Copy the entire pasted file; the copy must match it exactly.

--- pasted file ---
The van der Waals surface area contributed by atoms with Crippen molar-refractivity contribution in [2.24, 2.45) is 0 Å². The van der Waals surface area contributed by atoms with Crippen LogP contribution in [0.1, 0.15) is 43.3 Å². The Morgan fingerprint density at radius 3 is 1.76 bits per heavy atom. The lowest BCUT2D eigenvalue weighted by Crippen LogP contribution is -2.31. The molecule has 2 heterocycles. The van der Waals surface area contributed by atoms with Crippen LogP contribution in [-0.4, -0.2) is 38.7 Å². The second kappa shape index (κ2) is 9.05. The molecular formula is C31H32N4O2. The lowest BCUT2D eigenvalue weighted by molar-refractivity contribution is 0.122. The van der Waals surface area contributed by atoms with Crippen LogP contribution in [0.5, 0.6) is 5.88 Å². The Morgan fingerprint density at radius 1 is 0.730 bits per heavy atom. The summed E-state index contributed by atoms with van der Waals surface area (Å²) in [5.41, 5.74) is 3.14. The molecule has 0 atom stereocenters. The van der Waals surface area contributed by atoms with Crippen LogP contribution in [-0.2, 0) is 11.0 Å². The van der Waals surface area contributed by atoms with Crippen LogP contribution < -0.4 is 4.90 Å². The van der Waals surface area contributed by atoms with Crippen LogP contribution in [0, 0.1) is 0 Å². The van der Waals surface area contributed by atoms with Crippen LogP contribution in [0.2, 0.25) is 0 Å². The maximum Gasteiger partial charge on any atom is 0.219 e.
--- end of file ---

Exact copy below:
The van der Waals surface area contributed by atoms with Crippen molar-refractivity contribution in [2.24, 2.45) is 0 Å². The van der Waals surface area contributed by atoms with Crippen LogP contribution in [0.1, 0.15) is 43.3 Å². The Morgan fingerprint density at radius 3 is 1.76 bits per heavy atom. The lowest BCUT2D eigenvalue weighted by Crippen LogP contribution is -2.31. The molecule has 2 heterocycles. The van der Waals surface area contributed by atoms with Crippen LogP contribution in [-0.4, -0.2) is 38.7 Å². The second kappa shape index (κ2) is 9.05. The molecular formula is C31H32N4O2. The lowest BCUT2D eigenvalue weighted by molar-refractivity contribution is 0.122. The van der Waals surface area contributed by atoms with Crippen LogP contribution in [0.5, 0.6) is 5.88 Å². The Morgan fingerprint density at radius 1 is 0.730 bits per heavy atom. The summed E-state index contributed by atoms with van der Waals surface area (Å²) in [5.41, 5.74) is 3.14. The molecule has 0 atom stereocenters. The van der Waals surface area contributed by atoms with Crippen LogP contribution in [-0.2, 0) is 11.0 Å². The van der Waals surface area contributed by atoms with Crippen LogP contribution < -0.4 is 4.90 Å². The van der Waals surface area contributed by atoms with Crippen LogP contribution in [0, 0.1) is 0 Å². The van der Waals surface area contributed by atoms with Crippen LogP contribution in [0.2, 0.25) is 0 Å². The maximum Gasteiger partial charge on any atom is 0.219 e.